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Closure fears for surgeries with 8, 000 patients to one GP
Family doctors have to look after up to 8, 000 patients each as growing pressure and plummeting morale drive GPs out of the profession.
Last night health leaders warned traditional general practice will “disappear” as patients in some areas are unable to access a doctor.
Clare Gerada, former chairwoman of the Royal College of General Practitioners, said: “Unless this is addressed the tradition of family medicine, which is the relationship between a doctor and his patients from cradle to grave, will disappear in some areas.”
A joint investigation carried out by the Sunday Express and doctors’ magazine Pulse highlights the scale of the problem, with one permanent GP to 8, 000 residents in one area. This is at least five times the acceptable upper level.
The research also shows 75 practices had more than 5, 000 patients per permanent GP and 149 had 4, 000-plus. GP leaders claim rising numbers of family doctors are leaving the profession due to high workloads and lack of support.
This means many family doctors are unable to see patients and surgeries are becoming reliant on expensive locums to provide cover. The shortages have left some practices paying agencies up to £160 an hour for locum shifts.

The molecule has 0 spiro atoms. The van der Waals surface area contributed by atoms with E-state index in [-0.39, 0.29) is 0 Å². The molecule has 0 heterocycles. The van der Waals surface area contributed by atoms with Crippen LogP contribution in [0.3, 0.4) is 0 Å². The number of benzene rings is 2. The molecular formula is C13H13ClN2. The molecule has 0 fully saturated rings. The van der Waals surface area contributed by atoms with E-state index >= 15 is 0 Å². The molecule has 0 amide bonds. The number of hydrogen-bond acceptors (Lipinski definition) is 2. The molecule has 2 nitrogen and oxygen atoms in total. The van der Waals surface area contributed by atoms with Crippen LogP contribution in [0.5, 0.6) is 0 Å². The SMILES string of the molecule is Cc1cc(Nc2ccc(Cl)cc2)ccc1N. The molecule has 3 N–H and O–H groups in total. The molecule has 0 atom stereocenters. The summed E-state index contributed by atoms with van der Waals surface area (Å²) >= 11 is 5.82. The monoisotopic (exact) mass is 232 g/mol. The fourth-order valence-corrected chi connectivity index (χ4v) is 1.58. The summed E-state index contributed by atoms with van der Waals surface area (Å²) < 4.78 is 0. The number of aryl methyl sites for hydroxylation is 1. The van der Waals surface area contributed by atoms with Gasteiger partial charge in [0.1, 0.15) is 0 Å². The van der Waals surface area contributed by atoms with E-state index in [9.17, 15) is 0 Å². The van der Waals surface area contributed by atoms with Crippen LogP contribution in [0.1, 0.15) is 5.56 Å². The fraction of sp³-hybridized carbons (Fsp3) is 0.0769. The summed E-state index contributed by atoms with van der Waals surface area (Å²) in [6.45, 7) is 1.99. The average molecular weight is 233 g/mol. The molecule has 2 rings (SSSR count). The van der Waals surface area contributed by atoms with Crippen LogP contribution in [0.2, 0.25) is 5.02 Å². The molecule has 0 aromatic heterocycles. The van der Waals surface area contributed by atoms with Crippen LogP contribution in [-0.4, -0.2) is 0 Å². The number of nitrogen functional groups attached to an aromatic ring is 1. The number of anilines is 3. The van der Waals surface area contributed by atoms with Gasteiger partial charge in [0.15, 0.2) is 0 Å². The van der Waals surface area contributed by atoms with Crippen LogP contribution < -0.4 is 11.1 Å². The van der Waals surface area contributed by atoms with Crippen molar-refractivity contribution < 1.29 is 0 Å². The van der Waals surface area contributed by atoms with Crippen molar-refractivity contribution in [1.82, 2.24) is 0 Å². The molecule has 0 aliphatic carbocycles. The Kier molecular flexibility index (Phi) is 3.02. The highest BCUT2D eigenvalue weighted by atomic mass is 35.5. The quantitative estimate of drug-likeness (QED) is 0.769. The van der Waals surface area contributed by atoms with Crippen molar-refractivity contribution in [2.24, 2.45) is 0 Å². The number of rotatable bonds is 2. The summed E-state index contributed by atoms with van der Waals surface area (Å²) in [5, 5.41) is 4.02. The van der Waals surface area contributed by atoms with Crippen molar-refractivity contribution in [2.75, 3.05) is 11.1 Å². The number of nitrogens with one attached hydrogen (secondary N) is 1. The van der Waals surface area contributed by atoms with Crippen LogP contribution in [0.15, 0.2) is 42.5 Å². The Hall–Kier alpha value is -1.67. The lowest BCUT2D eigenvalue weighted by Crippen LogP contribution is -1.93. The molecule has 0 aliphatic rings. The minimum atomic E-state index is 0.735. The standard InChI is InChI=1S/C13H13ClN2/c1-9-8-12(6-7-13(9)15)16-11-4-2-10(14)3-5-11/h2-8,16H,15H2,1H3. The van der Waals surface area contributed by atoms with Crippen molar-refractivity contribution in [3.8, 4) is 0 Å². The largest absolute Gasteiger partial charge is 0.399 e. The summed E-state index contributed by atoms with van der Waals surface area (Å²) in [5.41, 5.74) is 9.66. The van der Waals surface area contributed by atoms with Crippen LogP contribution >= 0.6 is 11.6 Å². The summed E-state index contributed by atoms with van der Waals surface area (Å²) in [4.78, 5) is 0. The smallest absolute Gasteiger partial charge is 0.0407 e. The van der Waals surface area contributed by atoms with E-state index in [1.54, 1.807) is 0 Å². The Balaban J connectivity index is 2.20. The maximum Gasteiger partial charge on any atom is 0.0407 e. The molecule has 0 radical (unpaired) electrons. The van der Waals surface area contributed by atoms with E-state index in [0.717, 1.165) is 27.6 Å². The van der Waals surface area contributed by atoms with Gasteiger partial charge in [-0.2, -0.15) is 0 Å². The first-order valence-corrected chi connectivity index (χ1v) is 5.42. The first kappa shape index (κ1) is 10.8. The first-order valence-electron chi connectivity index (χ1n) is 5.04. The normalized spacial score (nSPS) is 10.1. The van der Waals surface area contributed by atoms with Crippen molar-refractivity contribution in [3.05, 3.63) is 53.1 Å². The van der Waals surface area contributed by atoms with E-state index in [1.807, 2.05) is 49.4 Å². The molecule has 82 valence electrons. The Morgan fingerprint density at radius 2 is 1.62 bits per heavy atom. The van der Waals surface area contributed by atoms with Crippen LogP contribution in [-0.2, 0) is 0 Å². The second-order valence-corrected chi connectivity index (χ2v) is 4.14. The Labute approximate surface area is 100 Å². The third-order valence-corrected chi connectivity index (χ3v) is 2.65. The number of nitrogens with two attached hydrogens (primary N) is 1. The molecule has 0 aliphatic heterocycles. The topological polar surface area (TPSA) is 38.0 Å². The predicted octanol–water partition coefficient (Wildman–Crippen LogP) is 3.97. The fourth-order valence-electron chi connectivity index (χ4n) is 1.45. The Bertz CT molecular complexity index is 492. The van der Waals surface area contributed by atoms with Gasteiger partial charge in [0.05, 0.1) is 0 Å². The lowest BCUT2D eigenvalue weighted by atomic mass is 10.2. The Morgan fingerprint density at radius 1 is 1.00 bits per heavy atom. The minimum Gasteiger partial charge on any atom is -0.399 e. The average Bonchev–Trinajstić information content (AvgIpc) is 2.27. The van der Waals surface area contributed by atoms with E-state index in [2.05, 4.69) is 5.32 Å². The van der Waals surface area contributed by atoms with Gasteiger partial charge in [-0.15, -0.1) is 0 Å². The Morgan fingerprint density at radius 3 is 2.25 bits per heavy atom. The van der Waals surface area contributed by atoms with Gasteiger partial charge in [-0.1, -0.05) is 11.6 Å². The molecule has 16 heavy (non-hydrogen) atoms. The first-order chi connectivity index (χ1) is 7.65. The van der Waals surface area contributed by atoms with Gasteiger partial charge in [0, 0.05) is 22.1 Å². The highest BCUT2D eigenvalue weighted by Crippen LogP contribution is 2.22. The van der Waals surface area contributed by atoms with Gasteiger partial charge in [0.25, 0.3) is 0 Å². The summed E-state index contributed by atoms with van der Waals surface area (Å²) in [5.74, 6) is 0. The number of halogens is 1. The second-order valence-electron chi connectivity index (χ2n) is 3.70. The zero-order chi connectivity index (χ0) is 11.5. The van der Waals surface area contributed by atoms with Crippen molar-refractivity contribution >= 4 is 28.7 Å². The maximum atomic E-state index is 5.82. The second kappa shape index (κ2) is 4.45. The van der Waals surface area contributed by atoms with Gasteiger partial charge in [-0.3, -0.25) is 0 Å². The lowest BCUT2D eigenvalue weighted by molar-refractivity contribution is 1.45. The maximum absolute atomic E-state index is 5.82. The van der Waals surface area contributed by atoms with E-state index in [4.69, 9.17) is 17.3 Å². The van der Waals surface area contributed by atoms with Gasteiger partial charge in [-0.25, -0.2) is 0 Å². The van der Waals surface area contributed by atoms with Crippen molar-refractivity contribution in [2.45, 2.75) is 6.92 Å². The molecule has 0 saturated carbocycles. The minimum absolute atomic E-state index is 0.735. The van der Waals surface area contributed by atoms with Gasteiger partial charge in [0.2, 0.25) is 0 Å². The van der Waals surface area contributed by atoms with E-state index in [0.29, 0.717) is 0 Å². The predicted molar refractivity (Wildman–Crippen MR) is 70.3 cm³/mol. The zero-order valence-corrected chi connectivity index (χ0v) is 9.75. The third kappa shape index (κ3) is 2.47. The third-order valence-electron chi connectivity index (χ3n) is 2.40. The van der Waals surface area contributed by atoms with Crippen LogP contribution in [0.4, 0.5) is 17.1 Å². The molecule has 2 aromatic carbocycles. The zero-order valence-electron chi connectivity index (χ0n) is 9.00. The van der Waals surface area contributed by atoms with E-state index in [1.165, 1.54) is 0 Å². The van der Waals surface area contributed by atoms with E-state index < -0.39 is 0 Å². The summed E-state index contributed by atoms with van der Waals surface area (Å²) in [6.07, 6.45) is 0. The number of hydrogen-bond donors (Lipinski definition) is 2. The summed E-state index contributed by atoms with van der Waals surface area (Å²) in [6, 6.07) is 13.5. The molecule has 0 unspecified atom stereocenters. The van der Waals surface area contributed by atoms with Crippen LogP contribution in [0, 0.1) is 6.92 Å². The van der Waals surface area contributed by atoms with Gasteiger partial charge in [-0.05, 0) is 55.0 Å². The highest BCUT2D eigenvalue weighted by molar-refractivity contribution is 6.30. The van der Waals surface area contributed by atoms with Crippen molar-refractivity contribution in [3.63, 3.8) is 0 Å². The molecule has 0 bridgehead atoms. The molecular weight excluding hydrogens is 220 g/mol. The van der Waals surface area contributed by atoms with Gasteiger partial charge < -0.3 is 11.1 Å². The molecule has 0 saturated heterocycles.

Their use has been criticised after some patients were given the wrong treatment by overseas locum doctors. Six years ago David Gray, 70, of Manea, Cambridgeshire, died after Daniel Ubani, from Germany, who was working as a locum GP, gave him 10 times the recommended amount of diamorphine.
Dr Gerada said: “We are seriously in trouble. Patients can no longer see a GP of their choice and often have to wait to see one. GPs are leaving the job because of high workloads.”
The recruitment crisis has hit hard in Frinton-on-Sea, Essex, where there is just one full-time GP serving more than 8, 000 patients. Dr Brian Balmer, chief executive of the Essex Local Medical Committees, warned the future of traditional general practice was at stake. “It is simply going to disappear in some areas, ” he said.
Our research shows the worst areas include parts of central and northern Lancashire, Manchester, Essex, Newham in east London, north-east Lincolnshire, Hounslow in west London, Nottingham, Doncaster, Hull, Wolverhampton, Rotherham and Stoke-on-Trent. NHS England said figures for 2012 showed nearly 7, 000 more GPs than in 2002. Health Education England also aims to boost GP training places by 2.7 per cent. It will mean an extra 2, 000 GPs over five years.